This item was published on Monday evening. A somewhat different, expanded version was published in Wednesday's print newspaper and on our main webpage. Read that version here.
From Sean Cockerham in Anchorage ---
After he first came to Alaska, purchased a home in South Anchorage and started work as an attorney for a prominent local firm, Senate candidate Joe Miller and his wife obtained resident low-income hunting and fishing licenses that require a family annual income of less than $8,200.
Miller campaign spokesman Randy Desoto said the family met the guidelines for the 1995 licenses. He said Miller had been a full time law student at Yale on a merit scholarship the previous years and his wife was taking care of their children, with family expenses paid through loans.
The Alaska resident low-income sportfishing, hunting and trapping licenses require a person to have their domicile in Alaska for the previous 12 months. The person must also either be on welfare or have an annual family gross income of less than $8,200 for the year before applying for the license.
The cost of the low-income license was $5. Nonresidents paid $300 and residents who didn’t meet the income guidelines paid $55.
Miller came to Alaska in July 1994, while still in law school, and worked as a clerk and intern. He purchased the South Anchorage home that September (it currently has an assessed value of about $400,000). DeSoto said Miller’s wife and children stayed behind at the Anchorage home when he left that winter to return to Yale, going back and forth to Alaska.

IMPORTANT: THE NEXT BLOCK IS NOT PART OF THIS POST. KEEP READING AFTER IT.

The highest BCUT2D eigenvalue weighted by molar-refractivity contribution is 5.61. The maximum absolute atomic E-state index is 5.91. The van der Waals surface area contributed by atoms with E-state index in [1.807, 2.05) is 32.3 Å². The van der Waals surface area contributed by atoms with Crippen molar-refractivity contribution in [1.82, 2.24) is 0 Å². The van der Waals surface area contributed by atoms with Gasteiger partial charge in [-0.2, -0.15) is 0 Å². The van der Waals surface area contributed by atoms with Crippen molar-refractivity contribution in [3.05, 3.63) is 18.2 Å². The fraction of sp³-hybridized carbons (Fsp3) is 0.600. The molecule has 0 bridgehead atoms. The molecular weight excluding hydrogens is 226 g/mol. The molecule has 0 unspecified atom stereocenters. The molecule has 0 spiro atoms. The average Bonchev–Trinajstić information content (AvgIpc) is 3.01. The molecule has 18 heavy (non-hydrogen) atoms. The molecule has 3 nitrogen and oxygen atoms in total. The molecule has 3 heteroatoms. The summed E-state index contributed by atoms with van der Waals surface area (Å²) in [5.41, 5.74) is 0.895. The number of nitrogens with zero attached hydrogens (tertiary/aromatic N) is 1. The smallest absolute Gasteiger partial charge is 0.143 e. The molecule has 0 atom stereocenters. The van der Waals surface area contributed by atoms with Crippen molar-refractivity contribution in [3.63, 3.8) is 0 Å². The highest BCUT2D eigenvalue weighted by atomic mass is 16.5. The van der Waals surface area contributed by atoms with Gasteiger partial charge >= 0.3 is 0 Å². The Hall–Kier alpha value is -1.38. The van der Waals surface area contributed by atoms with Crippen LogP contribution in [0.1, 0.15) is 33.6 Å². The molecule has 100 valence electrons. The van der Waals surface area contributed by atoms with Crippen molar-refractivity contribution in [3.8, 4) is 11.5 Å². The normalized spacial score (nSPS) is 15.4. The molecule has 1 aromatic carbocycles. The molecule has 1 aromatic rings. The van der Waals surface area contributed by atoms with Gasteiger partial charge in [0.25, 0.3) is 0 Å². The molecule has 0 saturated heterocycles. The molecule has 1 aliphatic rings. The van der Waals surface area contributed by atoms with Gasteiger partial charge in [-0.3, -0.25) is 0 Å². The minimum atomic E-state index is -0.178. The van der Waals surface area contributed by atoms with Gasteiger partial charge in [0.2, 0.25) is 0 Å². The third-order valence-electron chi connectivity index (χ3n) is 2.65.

DeSoto said the home was purchased with the sale of some of the farmland Miller owned in Kansas, where he's originally from.
Miller graduated from Yale in May 1995 and then started work that June for Condon Partnow & Sharrock in Anchorage, according to an application Miller later filled out for a job as an assistant borough attorney in Fairbanks. Miller listed the estimated salary as $70,000 a year.
On July 31 of that year, Miller obtained the low income hunting and fishing license that require a gross annual income family of less than $8,200 for the year preceding the application. His wife, Kathleen, received her license on Aug. 4. (Those getting the licenses only must show proof of eligibility when specifically asked by the Alaska Department of Fish and Game.) Miller and his wife were issued the licenses by Wal-Mart, one of the state's vendors in Anchorage.
“Joe told me that he did not cross the income threshold,” DeSoto said.